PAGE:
1. We continue to source feedback from CRG members and wider stakeholders as an integral part of our continuous improvement process.


Customer satisfaction


  1. Customer satisfaction is another important aspect of our contract delivery, with robust targets set by DWP that we have met consistently since 2018.


  1. CHDA has invested heavily in improving the customer experience and driving improved satisfaction levels, led by our Customer Director and dedicated Head of Customer Experience. This has included expanding the number of Customer Champions across our assessment centres around the country to more than 100. They offer additional support to customers who might be anxious about their assessment, or additional information about the process to put them at ease.


  1. Levels of customer satisfaction are measured on a quarterly basis through a survey carried out by an independent market research agency. We are pleased that the activity and improvements outlined in this submission have resulted in record customer satisfaction scores which exceed the target set by DWP. Satisfaction levels have remained high during the pandemic, despite the significant disruption to service delivery.


Pandemic response


  1. The pandemic placed an unprecedented strain on the delivery of almost every aspect of the health system, including health and disability assessments. Face-to-face assessments, which accounted for the majority of assessments carried out prior to the pandemic, were suspended in March 2020.


  1. Despite this, given our critical work, CHDA maintained operation of the service throughout every stage of the pandemic, with dedicated colleagues clearing hundreds of thousands of assessments through paper-based review, where possible, to ensure access to financial support for the most vulnerable.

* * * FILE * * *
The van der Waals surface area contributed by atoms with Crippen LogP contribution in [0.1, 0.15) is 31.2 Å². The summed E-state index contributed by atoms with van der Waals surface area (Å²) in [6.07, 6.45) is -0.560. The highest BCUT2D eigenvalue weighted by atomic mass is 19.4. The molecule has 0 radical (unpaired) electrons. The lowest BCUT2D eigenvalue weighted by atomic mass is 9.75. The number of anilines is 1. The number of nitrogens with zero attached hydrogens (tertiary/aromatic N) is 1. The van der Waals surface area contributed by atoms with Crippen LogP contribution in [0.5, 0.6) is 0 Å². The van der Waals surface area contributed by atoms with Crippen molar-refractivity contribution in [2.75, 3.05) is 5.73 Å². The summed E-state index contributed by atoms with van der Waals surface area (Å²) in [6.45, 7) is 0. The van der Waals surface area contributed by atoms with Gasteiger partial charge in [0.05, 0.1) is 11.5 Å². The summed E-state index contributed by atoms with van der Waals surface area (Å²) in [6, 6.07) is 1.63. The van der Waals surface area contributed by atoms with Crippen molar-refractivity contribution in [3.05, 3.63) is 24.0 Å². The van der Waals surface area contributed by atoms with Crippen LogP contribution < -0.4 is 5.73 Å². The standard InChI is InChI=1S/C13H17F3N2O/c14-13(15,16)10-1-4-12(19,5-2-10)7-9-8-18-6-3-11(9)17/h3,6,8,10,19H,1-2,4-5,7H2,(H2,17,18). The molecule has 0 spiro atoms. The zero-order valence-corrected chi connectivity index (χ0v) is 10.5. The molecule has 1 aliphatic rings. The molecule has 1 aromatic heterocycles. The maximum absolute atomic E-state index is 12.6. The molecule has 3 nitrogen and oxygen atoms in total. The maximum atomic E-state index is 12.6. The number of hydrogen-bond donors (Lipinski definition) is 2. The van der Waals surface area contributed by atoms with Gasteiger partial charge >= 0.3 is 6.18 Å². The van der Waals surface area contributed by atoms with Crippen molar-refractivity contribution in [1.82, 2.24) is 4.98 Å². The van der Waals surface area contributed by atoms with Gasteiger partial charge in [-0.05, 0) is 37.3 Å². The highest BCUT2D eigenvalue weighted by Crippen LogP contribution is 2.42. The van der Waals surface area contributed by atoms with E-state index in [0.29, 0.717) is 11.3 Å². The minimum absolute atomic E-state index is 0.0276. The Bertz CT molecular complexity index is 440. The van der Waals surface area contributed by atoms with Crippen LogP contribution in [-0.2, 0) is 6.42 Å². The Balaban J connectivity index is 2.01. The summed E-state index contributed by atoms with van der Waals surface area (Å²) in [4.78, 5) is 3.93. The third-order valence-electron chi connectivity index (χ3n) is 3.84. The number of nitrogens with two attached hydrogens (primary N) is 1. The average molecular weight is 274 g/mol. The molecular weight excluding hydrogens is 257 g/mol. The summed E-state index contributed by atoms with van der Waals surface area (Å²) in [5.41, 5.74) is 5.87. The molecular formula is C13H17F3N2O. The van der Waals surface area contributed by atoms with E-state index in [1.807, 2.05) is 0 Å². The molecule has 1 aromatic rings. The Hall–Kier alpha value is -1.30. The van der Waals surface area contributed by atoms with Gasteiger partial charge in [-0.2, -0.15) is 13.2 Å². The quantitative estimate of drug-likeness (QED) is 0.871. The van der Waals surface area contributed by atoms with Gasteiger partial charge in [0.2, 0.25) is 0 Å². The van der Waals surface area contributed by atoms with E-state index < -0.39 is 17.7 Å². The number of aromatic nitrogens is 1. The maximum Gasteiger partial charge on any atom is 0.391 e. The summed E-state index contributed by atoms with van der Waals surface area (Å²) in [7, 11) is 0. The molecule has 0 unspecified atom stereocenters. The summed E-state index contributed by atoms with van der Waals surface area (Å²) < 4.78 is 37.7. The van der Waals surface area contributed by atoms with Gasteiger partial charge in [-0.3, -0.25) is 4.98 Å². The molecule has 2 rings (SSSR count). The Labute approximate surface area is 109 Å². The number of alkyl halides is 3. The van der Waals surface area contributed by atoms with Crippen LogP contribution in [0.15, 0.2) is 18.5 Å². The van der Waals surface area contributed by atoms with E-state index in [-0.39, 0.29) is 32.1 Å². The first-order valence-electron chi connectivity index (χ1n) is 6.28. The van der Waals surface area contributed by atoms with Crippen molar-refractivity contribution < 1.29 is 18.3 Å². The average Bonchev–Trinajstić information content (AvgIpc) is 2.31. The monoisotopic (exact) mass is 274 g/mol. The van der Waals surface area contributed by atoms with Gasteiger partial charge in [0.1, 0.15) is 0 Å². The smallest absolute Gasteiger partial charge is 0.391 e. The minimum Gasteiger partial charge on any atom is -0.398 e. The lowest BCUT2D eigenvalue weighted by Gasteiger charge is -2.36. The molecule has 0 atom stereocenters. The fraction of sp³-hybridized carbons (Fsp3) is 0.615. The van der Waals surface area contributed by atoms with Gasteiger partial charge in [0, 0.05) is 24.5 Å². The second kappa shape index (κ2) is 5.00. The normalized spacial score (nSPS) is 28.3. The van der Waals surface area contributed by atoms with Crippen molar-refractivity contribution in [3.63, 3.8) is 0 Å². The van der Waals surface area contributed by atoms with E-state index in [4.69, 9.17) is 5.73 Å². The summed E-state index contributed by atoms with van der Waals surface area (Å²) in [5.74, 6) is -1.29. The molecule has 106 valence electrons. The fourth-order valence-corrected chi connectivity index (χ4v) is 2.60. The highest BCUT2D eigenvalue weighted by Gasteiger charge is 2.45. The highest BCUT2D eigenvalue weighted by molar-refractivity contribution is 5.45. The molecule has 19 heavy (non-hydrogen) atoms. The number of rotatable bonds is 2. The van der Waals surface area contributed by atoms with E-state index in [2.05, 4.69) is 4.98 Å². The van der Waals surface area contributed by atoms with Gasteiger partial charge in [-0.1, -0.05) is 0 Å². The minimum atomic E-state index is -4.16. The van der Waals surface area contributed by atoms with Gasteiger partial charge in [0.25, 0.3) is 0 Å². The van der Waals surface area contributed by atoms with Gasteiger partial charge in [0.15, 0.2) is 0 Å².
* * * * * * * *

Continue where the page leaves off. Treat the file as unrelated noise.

1. Through 2020 and 2021, CHDA worked with DWP, members of our CRG and clinical experts to develop and rollout telephone and video assessments for the first time, which now account for the majority of Work Capability Assessments delivered. This involved additional training for HCPs to adapt to new forms of assessment, and the rollout of new platforms to host video assessments, which have now been adopted by other providers. Feedback from our CRG members and other representative groups on the rollout has been overwhelmingly positive, in particular the introduction of multi-channel delivery of assessments.


  1. As a result, we have been able to deliver more than a million assessments since the onset of the pandemic. Despite an increase in the average waiting time for an assessment increasing significantly at the height of the pandemic, this has subsequently reduced and is now heading towards pre-pandemic levels. We also maintained record high customer satisfaction scores despite the disruption.


  1. Clinical staff that were not carrying out assessments volunteered in huge numbers to return to the NHS during the initial wave of the pandemic to support the national effort, and earlier this year to support the national vaccination programme.


  1. We remain committed to building on these service improvements and continuously improving the service we deliver, in collaboration with DWP, disability charities and representative groups.



May 2022